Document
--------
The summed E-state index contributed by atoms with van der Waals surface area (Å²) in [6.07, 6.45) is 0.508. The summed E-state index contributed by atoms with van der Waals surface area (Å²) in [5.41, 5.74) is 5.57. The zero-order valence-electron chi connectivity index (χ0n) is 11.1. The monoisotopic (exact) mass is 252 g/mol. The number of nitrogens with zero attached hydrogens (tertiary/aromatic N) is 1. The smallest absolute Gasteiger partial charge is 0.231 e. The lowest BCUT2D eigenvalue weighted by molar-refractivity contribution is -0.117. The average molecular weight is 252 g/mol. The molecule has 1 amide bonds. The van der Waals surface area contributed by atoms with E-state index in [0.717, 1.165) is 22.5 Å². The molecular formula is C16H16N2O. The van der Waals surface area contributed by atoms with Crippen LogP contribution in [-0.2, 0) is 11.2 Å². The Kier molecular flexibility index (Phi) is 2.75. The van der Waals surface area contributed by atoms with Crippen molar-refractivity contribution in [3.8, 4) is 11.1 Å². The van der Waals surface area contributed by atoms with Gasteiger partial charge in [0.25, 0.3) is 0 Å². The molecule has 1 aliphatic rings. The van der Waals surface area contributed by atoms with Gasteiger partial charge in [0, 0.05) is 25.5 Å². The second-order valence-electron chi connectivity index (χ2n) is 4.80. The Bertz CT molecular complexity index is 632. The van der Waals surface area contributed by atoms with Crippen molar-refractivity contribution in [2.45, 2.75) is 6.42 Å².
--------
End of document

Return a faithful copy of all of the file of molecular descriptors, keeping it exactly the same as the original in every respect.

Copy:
The summed E-state index contributed by atoms with van der Waals surface area (Å²) in [6.07, 6.45) is 0.508. The summed E-state index contributed by atoms with van der Waals surface area (Å²) in [5.41, 5.74) is 5.57. The zero-order valence-electron chi connectivity index (χ0n) is 11.1. The monoisotopic (exact) mass is 252 g/mol. The number of nitrogens with zero attached hydrogens (tertiary/aromatic N) is 1. The smallest absolute Gasteiger partial charge is 0.231 e. The lowest BCUT2D eigenvalue weighted by molar-refractivity contribution is -0.117. The average molecular weight is 252 g/mol. The molecule has 1 amide bonds. The van der Waals surface area contributed by atoms with E-state index in [0.717, 1.165) is 22.5 Å². The molecular formula is C16H16N2O. The van der Waals surface area contributed by atoms with Crippen LogP contribution in [-0.2, 0) is 11.2 Å². The Kier molecular flexibility index (Phi) is 2.75. The van der Waals surface area contributed by atoms with Crippen molar-refractivity contribution in [3.8, 4) is 11.1 Å². The van der Waals surface area contributed by atoms with Gasteiger partial charge in [0.25, 0.3) is 0 Å². The molecule has 1 aliphatic rings. The van der Waals surface area contributed by atoms with Gasteiger partial charge in [0, 0.05) is 25.5 Å². The second-order valence-electron chi connectivity index (χ2n) is 4.80. The Bertz CT molecular complexity index is 632. The van der Waals surface area contributed by atoms with Crippen molar-refractivity contribution in [2.45, 2.75) is 6.42 Å².